Students attending classes at Archuleta School District 50 Joint schools beware. While boarding or disembarking from school buses, your lives may be in danger.
According to District Maintenance and Transportation Director Dolly Martin, an apparent increase in motorist bus stop violations has bus drivers, students and parents concerned. While Martin suggests such violations are fairly common throughout most school years, the district has seen a rash of incidents in recent weeks.
“In the afternoon on Lewis Street, we pretty much block the entire street next to the junior high for about 10 minutes,” she explained, “and just the other day, a woman picking up her kids actually drove between the buses and the sidewalk.”
As Martin tapped on the rear of the vehicle and confronted the driver, the woman explained that she was just trying to get out of there. While acknowledging the presence of several students before her, she said they were OK and that she was watching for them.
Martin, however, said students seldom pay close attention to nearby motorists, especially between the buses and sidewalk. Instead, those wanting to cross the street are watching for bus drivers to signal when the coast is clear for a safe crossing. At times, as many as 10 buses may temporarily park on Lewis Street, as junior high and middle school students board buses for the trip home.
“If people are wanting to pick up kids at the junior high,” Martin added, “they should obviously be aware that they can’t get through from 3:30 to about 3:40 (p.m.). The road is pretty much blocked.”
In a phone interview earlier this week, Martin said most bus stop violations involve motorists from opposing traffic. Often, as a school bus stops to pick up or disembark children, vehicles traveling in the opposite direction ignore the flashing lights and stop sign, apparently believing signals are intended to halt traffic behind, and in the same lane as, the bus.
According to Martin, most violations occur at bus stops along area highways where opposing traffic travels at much higher rates of speed. Unfortunately, bus drivers are so busy monitoring traffic flow and the students’ whereabouts, that they seldom have time to catch a license plate number.
“We’re getting more and more on the highways,” she said, “especially along U.S. 160 by Astraddle A Saddle. While disembarking students, though, it’s almost impossible to get a license number and the police can’t really do anything without that.”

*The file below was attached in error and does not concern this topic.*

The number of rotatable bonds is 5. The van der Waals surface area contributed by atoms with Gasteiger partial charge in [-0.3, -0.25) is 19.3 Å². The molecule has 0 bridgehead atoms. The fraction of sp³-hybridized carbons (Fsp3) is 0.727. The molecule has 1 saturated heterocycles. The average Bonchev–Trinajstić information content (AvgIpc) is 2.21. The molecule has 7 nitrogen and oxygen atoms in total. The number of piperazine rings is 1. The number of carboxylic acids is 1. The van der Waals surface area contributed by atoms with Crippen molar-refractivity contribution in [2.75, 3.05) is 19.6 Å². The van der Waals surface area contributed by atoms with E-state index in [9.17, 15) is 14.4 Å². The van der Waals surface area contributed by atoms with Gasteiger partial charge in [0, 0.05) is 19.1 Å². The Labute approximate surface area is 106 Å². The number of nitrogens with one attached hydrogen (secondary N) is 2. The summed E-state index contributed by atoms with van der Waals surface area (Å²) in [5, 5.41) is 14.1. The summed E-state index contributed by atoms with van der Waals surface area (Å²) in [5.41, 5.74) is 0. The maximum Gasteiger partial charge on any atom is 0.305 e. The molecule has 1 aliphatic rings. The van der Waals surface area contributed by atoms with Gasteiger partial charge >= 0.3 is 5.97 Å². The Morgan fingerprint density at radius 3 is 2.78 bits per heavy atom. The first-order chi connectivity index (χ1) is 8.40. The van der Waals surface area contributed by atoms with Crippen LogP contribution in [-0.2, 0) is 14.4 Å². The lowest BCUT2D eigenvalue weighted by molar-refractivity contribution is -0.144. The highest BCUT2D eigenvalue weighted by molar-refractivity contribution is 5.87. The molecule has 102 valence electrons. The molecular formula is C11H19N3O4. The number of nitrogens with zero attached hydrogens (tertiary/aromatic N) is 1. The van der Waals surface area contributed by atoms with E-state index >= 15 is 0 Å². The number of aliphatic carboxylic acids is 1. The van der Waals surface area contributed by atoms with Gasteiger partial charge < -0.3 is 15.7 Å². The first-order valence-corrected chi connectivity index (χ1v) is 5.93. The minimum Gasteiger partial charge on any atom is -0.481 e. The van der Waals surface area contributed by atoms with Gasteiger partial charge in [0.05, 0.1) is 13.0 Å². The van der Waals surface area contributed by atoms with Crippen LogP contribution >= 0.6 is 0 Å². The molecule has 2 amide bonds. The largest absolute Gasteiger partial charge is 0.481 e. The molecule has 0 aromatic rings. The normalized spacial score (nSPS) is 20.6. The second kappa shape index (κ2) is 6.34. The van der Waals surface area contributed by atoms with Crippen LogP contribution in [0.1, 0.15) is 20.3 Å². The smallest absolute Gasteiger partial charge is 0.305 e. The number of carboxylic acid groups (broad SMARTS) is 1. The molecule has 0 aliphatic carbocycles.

On Monday, meanwhile, Martin said a bus driver reported a young “runner” driving a green Subaru through Pagosa Vista Estates. As the motorist passed the stopped bus — with sign out and lights flashing — the bus driver yelled, but the motorist continued on, apparently oblivious to the circumstances.
“When you see a stopped school bus,” Martin exclaimed, “you need to pay attention.”
Martin said school district buses transport approximately 1,200 students around the county every school day, counting both morning and afternoon runs. Buses travel as far north as Hatcher and as far south as the Chromo store, as well as 22 miles down Trujillo Road. While carrying students to and from San Juan River Village to the east, buses also pick up and deliver students west at Cat Creek Road. In all, 14 different routes rack up about 740 miles a day.
While school bus drivers are trained to watch for bus stop violators, keeping track of students and assuring their safety is top priority. Nevertheless, Archuleta County Sheriff Pete Gonzalez insists that if drivers can record an offender’s license number, his department will contact the individual.
Depending on the circumstances, though, an offender may or may not receive a citation. According to county undersheriff John Weiss, should a bus stop runner receive a summons, it results in a mandatory court appearance and, upon conviction, a six-point license violation. In extreme cases, a perpetrator may be fined between $150 to $300, and sentenced to between 10 and 90 days in jail.
Fundamentally, to avoid hassles with the law, never mind preventing serious injury (or worse) to a child, the obvious approach to encountering a school bus with lights and stop sign activated is to stop — whichever your direction of travel. In fact, the law requires motorists to stop at least 20 feet short of such buses.
It’s the law … and it’s common sense.